shortstop post. If not, Bill Steppon
will continue to take his place, while
Forest Evashevski or George Ruehle
fills in at right field.
The Minnesota team doesn't appear
to be going anywhere in the Confer-
ence race this year, but with a lineup
studded with five .300 hitters and
backed by two veteran pitchers; the
Gophers are capable of making
trouble for the Fishermen.
Stan Sowa, southpaw knuckle-ball
(Continued on Page 3)

that England would be the spearhead
in maintaining the status quo in
Europe because she had least to gain,
and most to lose by any change.
The recent dismissal of Litvinov
and the appointment of Vyacheslav
Molotov, a confirmed isolationist,
were viewed by Professor Stanton as
evidences that mistrust of Great Bri-
tain has crystallized.
Moscow Is Suspicious
Early this wee when the English
again pressed Russia to join the bloc
to protect Rumania and Poland,
Russia refused and politely called at-
tention to the Baltic "Heel of
Achilles," still lacking a guarantee of
independence. Moscow intimated
rather broadly that Russia would
make no further move until this gap
in her defenses was closed.
Recent press attacks in Moscow
against what the newspapers called'
London's "cunning prompting" of a
German attack on Russia and rumors
)f an impending Russo-German rap-'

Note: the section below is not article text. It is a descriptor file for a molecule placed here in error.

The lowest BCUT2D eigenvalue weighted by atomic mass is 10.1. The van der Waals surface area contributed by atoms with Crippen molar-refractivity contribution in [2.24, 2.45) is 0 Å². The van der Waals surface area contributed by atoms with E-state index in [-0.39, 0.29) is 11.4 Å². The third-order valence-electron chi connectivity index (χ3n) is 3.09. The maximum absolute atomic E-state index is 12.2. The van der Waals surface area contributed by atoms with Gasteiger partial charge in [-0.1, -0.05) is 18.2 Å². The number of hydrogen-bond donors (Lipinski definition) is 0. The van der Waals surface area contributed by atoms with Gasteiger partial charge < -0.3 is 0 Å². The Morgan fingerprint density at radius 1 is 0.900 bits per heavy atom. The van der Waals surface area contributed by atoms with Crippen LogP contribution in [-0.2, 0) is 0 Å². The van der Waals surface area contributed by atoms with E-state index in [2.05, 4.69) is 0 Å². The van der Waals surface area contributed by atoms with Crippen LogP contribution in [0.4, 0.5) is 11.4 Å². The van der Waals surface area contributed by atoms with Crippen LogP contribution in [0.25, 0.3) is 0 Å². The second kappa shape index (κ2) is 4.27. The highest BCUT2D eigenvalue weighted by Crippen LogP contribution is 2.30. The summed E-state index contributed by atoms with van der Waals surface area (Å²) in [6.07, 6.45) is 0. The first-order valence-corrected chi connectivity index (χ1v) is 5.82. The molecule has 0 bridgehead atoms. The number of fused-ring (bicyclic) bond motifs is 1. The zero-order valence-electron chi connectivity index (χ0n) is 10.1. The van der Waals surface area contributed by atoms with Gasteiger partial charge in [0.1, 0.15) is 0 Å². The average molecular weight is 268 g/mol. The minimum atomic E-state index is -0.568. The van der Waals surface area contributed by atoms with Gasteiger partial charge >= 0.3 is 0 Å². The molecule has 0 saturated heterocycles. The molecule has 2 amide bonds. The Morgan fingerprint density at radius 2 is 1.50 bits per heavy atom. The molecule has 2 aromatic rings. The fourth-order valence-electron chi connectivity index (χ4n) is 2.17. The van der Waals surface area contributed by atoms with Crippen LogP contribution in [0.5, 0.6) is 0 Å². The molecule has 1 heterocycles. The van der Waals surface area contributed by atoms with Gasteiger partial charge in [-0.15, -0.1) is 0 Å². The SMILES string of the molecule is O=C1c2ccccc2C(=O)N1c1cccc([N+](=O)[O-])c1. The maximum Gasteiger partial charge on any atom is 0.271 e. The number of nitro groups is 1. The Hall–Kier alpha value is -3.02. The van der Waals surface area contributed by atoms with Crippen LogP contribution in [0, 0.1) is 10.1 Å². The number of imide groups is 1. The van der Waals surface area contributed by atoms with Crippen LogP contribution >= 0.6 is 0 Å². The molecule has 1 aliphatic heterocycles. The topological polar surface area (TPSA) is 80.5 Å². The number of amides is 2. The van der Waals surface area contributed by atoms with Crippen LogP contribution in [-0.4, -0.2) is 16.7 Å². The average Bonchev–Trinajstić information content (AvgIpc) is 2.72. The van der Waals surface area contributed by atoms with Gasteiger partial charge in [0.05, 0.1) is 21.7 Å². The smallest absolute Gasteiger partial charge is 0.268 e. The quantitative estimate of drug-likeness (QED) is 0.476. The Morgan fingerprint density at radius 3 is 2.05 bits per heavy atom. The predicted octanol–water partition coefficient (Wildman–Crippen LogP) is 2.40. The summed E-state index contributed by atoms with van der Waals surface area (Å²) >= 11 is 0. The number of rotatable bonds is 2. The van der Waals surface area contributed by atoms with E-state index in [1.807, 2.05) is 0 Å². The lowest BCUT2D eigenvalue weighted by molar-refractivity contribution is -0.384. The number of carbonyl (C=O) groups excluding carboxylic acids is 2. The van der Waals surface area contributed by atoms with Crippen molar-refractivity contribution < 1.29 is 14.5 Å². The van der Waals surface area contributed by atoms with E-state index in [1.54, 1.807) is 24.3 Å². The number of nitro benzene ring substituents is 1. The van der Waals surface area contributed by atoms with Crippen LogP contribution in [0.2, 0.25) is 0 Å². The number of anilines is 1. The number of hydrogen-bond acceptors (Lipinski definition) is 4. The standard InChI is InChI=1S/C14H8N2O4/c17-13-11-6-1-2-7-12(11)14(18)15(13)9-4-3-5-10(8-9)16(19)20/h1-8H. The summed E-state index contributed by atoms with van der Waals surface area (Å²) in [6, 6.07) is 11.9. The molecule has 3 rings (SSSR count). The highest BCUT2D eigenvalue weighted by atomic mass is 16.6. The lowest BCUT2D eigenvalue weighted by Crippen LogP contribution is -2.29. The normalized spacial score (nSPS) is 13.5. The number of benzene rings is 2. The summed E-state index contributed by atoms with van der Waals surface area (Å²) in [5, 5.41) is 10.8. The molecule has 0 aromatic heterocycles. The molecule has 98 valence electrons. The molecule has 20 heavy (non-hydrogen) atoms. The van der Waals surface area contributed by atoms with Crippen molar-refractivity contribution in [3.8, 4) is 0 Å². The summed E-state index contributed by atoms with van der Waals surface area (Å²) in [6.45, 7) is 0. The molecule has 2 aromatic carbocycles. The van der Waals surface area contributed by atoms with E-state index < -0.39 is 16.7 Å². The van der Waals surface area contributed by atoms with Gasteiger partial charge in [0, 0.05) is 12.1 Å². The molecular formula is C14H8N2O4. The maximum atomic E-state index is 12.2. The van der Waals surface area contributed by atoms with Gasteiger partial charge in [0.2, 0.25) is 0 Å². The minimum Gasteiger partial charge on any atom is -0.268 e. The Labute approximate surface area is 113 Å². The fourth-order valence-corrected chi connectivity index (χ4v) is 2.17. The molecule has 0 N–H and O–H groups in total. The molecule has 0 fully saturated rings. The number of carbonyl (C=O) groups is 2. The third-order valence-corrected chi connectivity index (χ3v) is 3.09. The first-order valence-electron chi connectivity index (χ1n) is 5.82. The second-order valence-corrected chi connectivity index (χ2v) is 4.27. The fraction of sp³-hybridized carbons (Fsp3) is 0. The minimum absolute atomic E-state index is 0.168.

prochement indicated that the Soviet'
regime is making up its mind to drop
the policy of collective security and
revert to bilateral treaty agreements.'
House Passes
$36,826,000
School Grant
Espie Consents To Divert
University Cut To New
Appropriations Of State1
LANSING, May 17. -(1)- The'
House of Representatives voted to-1
day to grant the public school system
$36,826,000 a year, with provision for
the schools to receive an additional°
share of 37% per cent of any state
revenues in excess of present esti-
mates.
A three-hour floor fight preceded
the vote of 63 to 30 by which the
measure was advanced to the Senate,
still bearing the formula for distribu-'
tion of the funds to which metropoli-
tan areas objected.
Successive attempts to set the ap-
propriation at $45,000,000, $43,000,000
and $40,000,000 were defeated after
Rep. John P. Espie, Republican,
Eagle, chairman of the Ways and
Means Committee, demanded that he
be shown first "where the money is
coming from."
He consented to giving the schools
$576,000 a year that was cut from the
University of Michigan's proposed
appropriation in the House last night,
and also agreed to the provision de-
claring the schools, should receive
37% per cent of any funds in excess
of $102,000,000, the present estimate
of the state's annual income. The
Ways and Means Committee original-
ly had voted to limit the schools to
$36,250,000 a year, pointing out that
the legislature already had granted
them a $2,500,000 emergency appro-
priation against the funds they would
receive in the coming biennium.
Progress Lost
To Emotions,
Brumm, Says
Primitive impulses and undisci-
plined emotions prevent us from living
at the level of intelligence of which
we are capable, Prof. John L. Brumm
of the journalism school said in an
address before the Coal Utilization
institute last night. This conflict
exists in business as well as in social
life, he declared, and threatens the
progress of social and cultural devel-
opment and prohibits intelligent
group progress.
This condition in the business

world, Professor Brumm stated, has
grown out of a general disregard for
the fact that business is an integral
part of a great society.
The American people, once a sym-